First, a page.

itwbennett writes Wikileaks has published a searchable database of thousands of emails and documents from Sony Pictures Entertainment that were leaked in late 2014 after the studio was attacked by hackers. Some of the 173,132 emails and 30,287 documents contain highly personal information about Sony employees including home addresses, personal phone numbers and social security numbers, a fact which is likely to raise new concerns about the use of stolen information online.
Security

Calling Out a GAO Report That Says In-Flight Wi-Fi Lets Hackers Access Avionics 113

Posted by timothy
from the this-postcard-is-just-an-atom-bomb dept.
An anonymous reader writes A new report from the U.S. Government Accountability Office (GAO) warns that in-flight W-Fi, including wireless entertainment and internet-based cockpit communications, may allow hackers to gain remote access to avionics systems and take over navigation. At the same time, a cyber expert and pilot called the report "deceiving" and said that "To imply that because IP is used for in-flight WiFi and also on the avionics networks means that you can automatically take over the avionics network makes about as much sense as saying you can take over the jet engines because they breathe air like the passengers and there is no air gap between passengers who touch the plane and the engines which are attached to the plane."
Security

The Voting Machine Anyone Can Hack 105

Posted by samzenpus
from the vote-now-vote-often dept.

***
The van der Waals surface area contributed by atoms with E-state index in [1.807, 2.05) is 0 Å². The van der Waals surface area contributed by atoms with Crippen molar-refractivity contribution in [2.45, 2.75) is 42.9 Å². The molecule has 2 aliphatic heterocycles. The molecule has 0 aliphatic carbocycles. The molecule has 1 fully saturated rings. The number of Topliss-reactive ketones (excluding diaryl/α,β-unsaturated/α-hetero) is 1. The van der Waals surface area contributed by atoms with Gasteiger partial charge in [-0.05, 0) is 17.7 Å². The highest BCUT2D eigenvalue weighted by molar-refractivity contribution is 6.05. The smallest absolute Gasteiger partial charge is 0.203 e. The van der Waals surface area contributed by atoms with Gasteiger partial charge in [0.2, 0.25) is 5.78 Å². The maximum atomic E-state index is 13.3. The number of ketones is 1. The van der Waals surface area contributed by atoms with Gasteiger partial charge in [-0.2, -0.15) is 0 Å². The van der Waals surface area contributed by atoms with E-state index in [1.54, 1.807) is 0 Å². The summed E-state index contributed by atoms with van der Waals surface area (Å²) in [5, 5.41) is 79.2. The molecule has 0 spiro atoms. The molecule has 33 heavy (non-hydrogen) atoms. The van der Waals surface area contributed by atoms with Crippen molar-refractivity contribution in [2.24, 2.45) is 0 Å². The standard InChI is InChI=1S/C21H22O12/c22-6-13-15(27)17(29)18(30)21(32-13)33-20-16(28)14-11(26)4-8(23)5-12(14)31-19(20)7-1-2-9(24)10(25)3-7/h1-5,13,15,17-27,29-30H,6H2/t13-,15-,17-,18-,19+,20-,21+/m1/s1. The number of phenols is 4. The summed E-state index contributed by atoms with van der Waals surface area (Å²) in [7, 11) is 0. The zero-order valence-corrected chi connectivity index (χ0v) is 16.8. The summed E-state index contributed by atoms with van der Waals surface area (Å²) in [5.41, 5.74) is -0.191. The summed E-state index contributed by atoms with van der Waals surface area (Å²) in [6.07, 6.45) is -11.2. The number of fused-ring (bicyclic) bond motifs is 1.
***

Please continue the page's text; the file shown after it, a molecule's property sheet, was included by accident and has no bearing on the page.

Presto Vivace writes about a study published by the Virginia Information Technology Agency outlining just how bad the security of the AVS WINVote machine is. "Virginia election officials have decertified an electronic voting system after determining that it was possible for even unskilled people to surreptitiously hack into it and tamper with vote counts. The AVS WINVote, made by Advanced Voting Solutions, passed necessary voting systems standards and has been used in Virginia and, until recently, in Pennsylvania and Mississippi. It used the easy-to-crack passwords of 'admin,' 'abcde,' and 'shoup' to lock down its Windows administrator account, Wi-Fi network, and voting results database respectively, according to a scathing security review published Tuesday by the Virginia Information Technologies Agency. The agency conducted the audit after one Virginia precinct reported that some of the devices displayed errors that interfered with vote counting during last November's elections."
United States

Gyro-Copter Lands On West Lawn of US Capitol, Pilot Arrested 322

Posted by samzenpus
from the just-mail-your-taxes-next-time dept.
An anonymous reader writes that Doug Hughes, 61, a mailman from Ruskin, Florida was arrested for landing a gyro-copter on the West Lawn of the U.S. Capitol. "A 61-year-old Florida mailman was arrested Wednesday after he landed a gyrocopter on the U.S. Capitol west lawn. The gyrocopter was carrying the pilot and 535 stamped letters for members of Congress urging 'real reform' to campaign finance laws. Doug Hughes told the Tampa Bay Times ahead of the afternoon stunt that he notified authorities 'well over an hour in advance of getting to the no-fly zone, so they know who I am and what I'm doing.' Capitol police sent dogs and a bomb squad to the scene. Nothing hazardous was found. A city block from the Capitol had been cordoned off."
Security

Why "Designed For Security" Is a Dubious Designation 58

Posted by samzenpus
from the protect-ya-neck dept.